The OSC will generally accept that an ASDP is "automatic" for the purposes of the exemption if it meets the following conditions:
(a) At the time of entry into the plan, the insider is not in possession of any material undisclosed information in relation to the company.
(b) At the time of entry into the plan, in the case of plans that have not been established by the company, the insider provides the broker with a certificate from the company confirming that the company is aware of the plan and certifying that, to the best of its knowledge, the insider is not in possession of material undisclosed information about the company.
(c) The trading parameters and other instructions are set out in a written plan document at the time of the establishment of the plan.
(d) The plan contains meaningful restrictions on the ability of the insider to vary, suspend or terminate the plan that have the effect of ensuring that the insider cannot profit from material undisclosed information through a decision to vary, suspend or terminate the plan. A simple requirement that the insider represent to the broker that the insider is not in possession of material undisclosed information at the time of a variation, suspension or termination would likely not be a "meaningful restriction". An example of a meaningful restriction could be a requirement that the insider notify the company and the public (via a SEDI filing) of a change in instructions which filing would include a representation that the insider is not in possession of any material undisclosed information.
(e) The plan provides that the broker is not permitted to consult with the insider regarding any sales under the plan and that the insider cannot disclose to the broker any information concerning the company that might influence the execution of the plan.
(f) The plan to purchase or sell securities was given or entered into in good faith and not as part of a plan or scheme to evade the insider trading prohibitions.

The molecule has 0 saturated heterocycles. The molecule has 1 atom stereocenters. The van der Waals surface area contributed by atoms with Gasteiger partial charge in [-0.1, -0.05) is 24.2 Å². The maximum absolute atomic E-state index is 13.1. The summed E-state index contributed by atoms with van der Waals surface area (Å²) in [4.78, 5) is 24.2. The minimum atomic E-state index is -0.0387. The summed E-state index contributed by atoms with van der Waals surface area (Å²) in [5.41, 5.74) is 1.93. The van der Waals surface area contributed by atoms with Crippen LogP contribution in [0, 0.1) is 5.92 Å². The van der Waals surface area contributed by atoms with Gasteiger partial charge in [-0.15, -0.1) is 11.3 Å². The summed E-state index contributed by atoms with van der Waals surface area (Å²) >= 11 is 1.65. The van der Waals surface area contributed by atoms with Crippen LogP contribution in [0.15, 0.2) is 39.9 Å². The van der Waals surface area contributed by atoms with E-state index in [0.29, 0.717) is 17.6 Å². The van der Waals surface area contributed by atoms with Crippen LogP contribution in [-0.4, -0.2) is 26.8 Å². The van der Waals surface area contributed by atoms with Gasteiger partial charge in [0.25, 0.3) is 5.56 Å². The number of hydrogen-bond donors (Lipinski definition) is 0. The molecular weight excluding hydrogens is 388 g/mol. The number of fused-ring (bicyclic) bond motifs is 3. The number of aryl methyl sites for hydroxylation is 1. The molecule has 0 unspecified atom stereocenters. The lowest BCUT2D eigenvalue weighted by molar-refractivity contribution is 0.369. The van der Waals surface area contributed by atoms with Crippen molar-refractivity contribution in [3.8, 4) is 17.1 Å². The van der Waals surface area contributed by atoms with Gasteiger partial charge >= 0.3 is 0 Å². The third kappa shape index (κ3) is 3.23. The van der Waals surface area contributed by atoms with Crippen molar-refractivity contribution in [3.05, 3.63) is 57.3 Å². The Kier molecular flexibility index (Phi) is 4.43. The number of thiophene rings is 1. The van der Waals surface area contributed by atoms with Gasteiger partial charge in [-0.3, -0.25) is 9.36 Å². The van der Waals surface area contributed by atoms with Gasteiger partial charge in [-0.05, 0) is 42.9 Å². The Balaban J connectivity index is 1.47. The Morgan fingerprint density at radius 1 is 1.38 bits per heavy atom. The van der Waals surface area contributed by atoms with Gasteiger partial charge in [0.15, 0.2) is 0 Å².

The Staff Notice states that it does not apply to a managed account where full discretionary authority over the securities in the account rests with the broker managing the account: questions relating to managed accounts are stated to be beyond the scope of the notice.
While the Staff Notice establishes certain parameters for an ASDP, there may well be others that the insider or the company may wish to establish for his, her or its protection. These include restricting the insider from trading in the company's stock outside of the plan; providing that the plan will not terminate any sooner than (say) one year after initiation (except in extraordinary circumstances); and prohibiting trades under the plan for (say) at least 30 days after plan initiation.
The Staff Notice states that there could be a disclosure obligation at the time the insider enters into an ASDP. Where the plan is established by the company, the company should consider whether establishing the plan constitutes a "material change", thereby triggering a news release and a material change report. Similarly, the company and the insider should consider whether the establishment of the plan constitutes a "material fact", with the result that no person with knowledge of the material fact can trade so long as it has not been generally disclosed. The Staff Notice states that reports could also be required under other identified provisions of the securities laws depending on the specific terms of the plan.
If the issuer and insider conclude that there is no legal requirement to disclose the existence of the plan when it is established, it may nevertheless be advisable to disclose the existence of the plan on a voluntary basis. Disclosure of the plan may eliminate questions about apparent trading activity by insiders outside of trading windows or in periods when insiders may have access to non-public material information.
The notice states that the OSC is of the view that the insider will be required to file insider trading reports each time there is a disposition under an ASDP.
ASDPs can be a useful tool to assist insiders in diversifying their holdings in an orderly manner, but there are a number of rules to be followed to avoid insider trading pitfalls.